The IEC announced that out of the 6,365 PCs initially planned, 6,184 (97.15%), opened on Election day increasing the number of polling locations in comparison with the first round when 6,124 PCs opened. The IEC may still confirm the status of 41 additional PCs which could not be reached on Election day, mainly in Badakhshan, Balkh and Sar-e-Pul.
Security incidents particularly impacted Nangarhar, Kunduz, Faryab, Kunar, Ghazni, and Herat. Their consequences on the polling have still to be assessed and reconciled by the IEC. According to the IEC the security situation mainly impacted polling in Laghman, Faryab and Logar provinces. However, the final number of closed PSs will be established during the tallying process.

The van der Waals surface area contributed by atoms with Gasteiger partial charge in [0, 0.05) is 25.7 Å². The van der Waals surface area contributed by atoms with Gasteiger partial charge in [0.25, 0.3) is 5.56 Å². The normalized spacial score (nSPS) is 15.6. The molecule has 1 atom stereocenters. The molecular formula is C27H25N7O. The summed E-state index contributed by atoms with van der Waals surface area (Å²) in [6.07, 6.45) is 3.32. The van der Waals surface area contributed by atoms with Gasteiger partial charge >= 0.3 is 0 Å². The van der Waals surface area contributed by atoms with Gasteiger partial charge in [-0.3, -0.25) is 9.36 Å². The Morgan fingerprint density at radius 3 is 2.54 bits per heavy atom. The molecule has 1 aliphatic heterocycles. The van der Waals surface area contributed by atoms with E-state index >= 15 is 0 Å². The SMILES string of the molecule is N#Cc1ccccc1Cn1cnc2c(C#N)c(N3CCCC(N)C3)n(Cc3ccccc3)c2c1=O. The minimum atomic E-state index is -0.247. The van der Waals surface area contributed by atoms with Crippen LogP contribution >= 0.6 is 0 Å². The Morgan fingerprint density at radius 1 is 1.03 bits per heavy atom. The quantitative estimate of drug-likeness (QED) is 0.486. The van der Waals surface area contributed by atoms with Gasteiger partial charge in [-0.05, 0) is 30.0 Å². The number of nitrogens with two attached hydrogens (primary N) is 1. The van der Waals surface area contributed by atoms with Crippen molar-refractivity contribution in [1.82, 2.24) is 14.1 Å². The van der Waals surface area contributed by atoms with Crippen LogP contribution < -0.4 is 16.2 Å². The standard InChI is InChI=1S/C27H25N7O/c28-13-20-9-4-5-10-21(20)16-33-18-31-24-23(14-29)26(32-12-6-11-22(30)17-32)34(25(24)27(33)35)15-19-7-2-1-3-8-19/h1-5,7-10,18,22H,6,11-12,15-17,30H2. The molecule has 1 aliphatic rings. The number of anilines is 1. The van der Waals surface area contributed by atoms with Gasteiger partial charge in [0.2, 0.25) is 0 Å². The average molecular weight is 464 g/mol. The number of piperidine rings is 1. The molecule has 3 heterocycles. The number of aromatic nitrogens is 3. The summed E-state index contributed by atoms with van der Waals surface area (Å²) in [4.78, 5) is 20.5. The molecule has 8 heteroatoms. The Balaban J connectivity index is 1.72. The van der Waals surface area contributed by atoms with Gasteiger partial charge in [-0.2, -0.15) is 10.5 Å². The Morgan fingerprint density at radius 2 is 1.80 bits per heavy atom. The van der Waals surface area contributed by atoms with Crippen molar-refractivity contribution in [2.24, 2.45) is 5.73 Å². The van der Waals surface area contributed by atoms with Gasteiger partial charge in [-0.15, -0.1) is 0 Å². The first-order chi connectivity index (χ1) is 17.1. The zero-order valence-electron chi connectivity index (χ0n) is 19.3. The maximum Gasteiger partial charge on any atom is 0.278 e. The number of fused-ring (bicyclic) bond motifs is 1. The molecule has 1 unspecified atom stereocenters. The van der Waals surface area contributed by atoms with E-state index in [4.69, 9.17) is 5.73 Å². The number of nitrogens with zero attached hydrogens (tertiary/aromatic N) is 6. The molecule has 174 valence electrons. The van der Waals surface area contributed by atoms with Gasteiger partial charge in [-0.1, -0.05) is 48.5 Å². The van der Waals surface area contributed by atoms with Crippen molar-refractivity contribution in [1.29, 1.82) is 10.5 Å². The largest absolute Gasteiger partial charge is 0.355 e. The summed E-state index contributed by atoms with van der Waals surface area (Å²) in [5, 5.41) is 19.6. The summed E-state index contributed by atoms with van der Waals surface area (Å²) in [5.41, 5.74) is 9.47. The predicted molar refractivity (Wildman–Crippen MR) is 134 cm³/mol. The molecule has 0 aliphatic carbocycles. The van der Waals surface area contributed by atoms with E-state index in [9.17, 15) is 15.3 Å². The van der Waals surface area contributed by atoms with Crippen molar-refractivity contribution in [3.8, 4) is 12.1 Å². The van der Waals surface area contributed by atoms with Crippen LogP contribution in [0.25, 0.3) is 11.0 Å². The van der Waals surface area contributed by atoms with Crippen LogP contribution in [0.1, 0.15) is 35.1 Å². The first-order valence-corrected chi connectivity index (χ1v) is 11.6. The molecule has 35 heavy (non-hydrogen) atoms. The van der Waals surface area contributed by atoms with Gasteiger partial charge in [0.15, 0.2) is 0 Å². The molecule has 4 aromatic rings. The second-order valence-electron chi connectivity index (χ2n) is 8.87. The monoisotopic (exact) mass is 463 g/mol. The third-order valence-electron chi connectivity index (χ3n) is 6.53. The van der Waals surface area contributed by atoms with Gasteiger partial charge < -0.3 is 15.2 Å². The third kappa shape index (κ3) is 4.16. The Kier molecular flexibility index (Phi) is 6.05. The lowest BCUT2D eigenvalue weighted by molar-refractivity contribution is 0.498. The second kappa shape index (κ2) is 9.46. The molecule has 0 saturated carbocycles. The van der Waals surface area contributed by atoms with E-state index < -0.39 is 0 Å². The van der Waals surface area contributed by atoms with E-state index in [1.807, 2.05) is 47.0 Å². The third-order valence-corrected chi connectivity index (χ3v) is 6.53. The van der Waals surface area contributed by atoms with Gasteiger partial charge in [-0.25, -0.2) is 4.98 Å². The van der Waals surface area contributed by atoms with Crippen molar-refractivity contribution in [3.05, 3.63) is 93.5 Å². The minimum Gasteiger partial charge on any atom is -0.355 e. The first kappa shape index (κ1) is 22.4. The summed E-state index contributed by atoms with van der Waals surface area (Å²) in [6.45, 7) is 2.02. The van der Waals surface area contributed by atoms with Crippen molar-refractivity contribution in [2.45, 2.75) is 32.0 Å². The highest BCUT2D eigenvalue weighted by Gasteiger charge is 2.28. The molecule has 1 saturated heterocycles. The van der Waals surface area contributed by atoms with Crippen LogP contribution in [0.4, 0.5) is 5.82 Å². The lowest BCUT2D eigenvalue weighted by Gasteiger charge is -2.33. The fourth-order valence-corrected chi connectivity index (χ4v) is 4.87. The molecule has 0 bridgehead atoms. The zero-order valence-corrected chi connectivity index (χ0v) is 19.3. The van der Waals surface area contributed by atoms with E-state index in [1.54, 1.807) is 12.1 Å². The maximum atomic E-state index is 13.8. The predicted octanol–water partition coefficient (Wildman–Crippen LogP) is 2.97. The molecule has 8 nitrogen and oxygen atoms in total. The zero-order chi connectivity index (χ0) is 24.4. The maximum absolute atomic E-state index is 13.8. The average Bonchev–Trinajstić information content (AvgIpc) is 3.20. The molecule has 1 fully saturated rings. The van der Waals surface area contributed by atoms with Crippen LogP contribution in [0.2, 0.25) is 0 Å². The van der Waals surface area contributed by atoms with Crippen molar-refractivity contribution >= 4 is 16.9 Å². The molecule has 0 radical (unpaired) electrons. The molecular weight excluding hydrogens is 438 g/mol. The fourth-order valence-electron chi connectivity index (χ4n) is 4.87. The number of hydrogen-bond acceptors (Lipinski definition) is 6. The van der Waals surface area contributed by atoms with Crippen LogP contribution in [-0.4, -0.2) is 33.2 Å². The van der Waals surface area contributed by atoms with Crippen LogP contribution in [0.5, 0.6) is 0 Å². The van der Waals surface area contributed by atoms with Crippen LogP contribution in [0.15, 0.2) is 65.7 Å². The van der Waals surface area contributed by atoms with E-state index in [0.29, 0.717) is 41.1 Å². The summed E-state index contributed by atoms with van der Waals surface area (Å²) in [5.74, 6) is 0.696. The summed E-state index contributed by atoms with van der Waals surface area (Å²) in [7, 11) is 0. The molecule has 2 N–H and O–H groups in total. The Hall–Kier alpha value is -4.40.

The significant increase in number of open PSs in comparison with the first round, did not fully counter the shortages of ballot papers observed in certain locations. According to the IEC the number of contingency kits released was 569, similarly to the first round, despite the 12% increase in the number of PSs. These shortages again confirm the negative impact of an uncontrolled voter registration system and the absence of a reliable census, essential tools for the IEC to have a clear picture of the electorate.